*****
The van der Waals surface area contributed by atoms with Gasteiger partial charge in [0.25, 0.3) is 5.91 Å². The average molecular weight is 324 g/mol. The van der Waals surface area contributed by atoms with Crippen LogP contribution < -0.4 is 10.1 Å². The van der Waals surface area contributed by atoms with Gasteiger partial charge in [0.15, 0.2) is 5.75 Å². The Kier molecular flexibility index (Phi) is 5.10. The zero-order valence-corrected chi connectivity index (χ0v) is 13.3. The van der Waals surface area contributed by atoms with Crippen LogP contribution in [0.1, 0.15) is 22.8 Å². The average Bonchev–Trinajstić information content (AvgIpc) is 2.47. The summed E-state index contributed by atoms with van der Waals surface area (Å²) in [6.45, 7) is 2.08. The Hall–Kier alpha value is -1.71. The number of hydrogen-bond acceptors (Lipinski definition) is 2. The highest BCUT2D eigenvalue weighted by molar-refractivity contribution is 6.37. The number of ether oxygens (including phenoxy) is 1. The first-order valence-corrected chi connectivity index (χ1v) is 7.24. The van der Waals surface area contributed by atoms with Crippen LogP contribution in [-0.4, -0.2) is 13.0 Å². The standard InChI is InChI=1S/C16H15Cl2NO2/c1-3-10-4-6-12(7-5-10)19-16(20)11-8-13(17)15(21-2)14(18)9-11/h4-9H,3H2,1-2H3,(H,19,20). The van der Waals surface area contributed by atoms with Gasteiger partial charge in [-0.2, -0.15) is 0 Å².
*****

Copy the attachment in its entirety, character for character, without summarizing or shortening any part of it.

The van der Waals surface area contributed by atoms with Gasteiger partial charge in [0.25, 0.3) is 5.91 Å². The average molecular weight is 324 g/mol. The van der Waals surface area contributed by atoms with Crippen LogP contribution < -0.4 is 10.1 Å². The van der Waals surface area contributed by atoms with Gasteiger partial charge in [0.15, 0.2) is 5.75 Å². The Kier molecular flexibility index (Phi) is 5.10. The zero-order valence-corrected chi connectivity index (χ0v) is 13.3. The van der Waals surface area contributed by atoms with Crippen LogP contribution in [0.1, 0.15) is 22.8 Å². The average Bonchev–Trinajstić information content (AvgIpc) is 2.47. The summed E-state index contributed by atoms with van der Waals surface area (Å²) in [6.45, 7) is 2.08. The Hall–Kier alpha value is -1.71. The number of hydrogen-bond acceptors (Lipinski definition) is 2. The highest BCUT2D eigenvalue weighted by molar-refractivity contribution is 6.37. The number of ether oxygens (including phenoxy) is 1. The first-order valence-corrected chi connectivity index (χ1v) is 7.24. The van der Waals surface area contributed by atoms with Crippen LogP contribution in [-0.4, -0.2) is 13.0 Å². The standard InChI is InChI=1S/C16H15Cl2NO2/c1-3-10-4-6-12(7-5-10)19-16(20)11-8-13(17)15(21-2)14(18)9-11/h4-9H,3H2,1-2H3,(H,19,20). The van der Waals surface area contributed by atoms with Gasteiger partial charge in [-0.2, -0.15) is 0 Å².